His speed on the ground was quite often quoted. He played on the wing with South and at one stage was said the be the fastest man in the game. He is pictured here in the 1936 South Melbourne team at far right in the back row. We thanks the State Library of Victoria for use of the image.
At the end of the 1935 season Reid said because he had no work he was returning to play Rugby and was sure he would be picked up by one of the Sydney clubs. He also suggested he could quite easily claim a spot in the Australian side which was set to tour the UK. He told the press he was offered the job as coach of the Parkes Rugby League team at £4 ($370 today) a week and this was 12 months after the club said they had received 100 applications for the position.
While newspaper articles carried the story, it was probably only a ruse to find him a job. It worked, and he was quickly offered three positions – and this was deep in the time of the 1930s depression. He took a job as a driver of an ice wagon.
In 1936 he again turned out for South playing seventeen of their twenty one games. It was in this year, for the second successive season they were runner-up to Collingwood for the flag.
By this time his parents had moved from the Club House Hotel at Eugowra to another brewery pub, the Federal at Wallendbeen (near Harden). His father by now was in his early fifties and a move back to Perth was on the drawing board. He purchased or got himself a job in a newsagency in the Western Australian capital.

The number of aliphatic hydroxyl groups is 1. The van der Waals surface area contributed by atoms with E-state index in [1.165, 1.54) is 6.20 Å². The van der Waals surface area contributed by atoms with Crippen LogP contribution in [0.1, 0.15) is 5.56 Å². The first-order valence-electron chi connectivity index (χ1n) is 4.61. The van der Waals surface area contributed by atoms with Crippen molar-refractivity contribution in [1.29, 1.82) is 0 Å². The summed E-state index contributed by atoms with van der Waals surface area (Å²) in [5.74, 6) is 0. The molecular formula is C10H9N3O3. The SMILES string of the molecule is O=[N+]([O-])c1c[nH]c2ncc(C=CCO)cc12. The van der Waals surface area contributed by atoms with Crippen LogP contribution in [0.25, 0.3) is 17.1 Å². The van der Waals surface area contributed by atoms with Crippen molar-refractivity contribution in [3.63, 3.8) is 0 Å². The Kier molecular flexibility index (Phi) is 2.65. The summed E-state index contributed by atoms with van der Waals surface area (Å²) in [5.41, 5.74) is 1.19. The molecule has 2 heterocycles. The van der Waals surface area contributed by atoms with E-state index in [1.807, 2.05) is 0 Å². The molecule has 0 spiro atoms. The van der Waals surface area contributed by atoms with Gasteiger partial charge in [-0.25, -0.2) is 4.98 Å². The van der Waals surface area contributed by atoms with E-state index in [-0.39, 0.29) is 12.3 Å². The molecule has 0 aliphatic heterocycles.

Young Jim also decided to make the move west and joined his family at the Agett Street Claremont address. At 23 he had played 35 games for South Melbourne.
He signed with the Claremont Club and applied for a clearance. Although he had completed the then compulsory 3 month residential qualification and said he had told at least three officials from the South Melbourne Club of his intention, his clearance was refused.
Following repeated requests South finally cleared Reid, with conditions. Reid lived up to his reputation as a “speed merchant” helping Claremont to three successive premierships in 1938-40. He missed selection in the 1939 team because of injury.
Reid was the club’s best and fairest in 1939-40 and also vice-captain of the team in 1940. He represented Western Australia in the 1937 Carnival.
By 1941 WWII was well and truly underway and he enlisted in the army. By this time too he was married. Reid Remained in the services until his discharge in October 1945.
At 32 he made a comeback for Claremont whilst still in the army. He was keen to get back in the saddle but his club were not what they were before the war. He saw the season out and managed a handful of games the following year after which he retired. He was made a life member of Claremont in 1946.
In 1948 he played with Boulder in the Goldfields League. Used as a goalsneak he booted 52 goals in seven games. He returned to Perth where he became football coach at his local police boys club and was noted about the same time hitting a quick century for the Claremont Cricket Club.
Reid died in 1983 aged 70.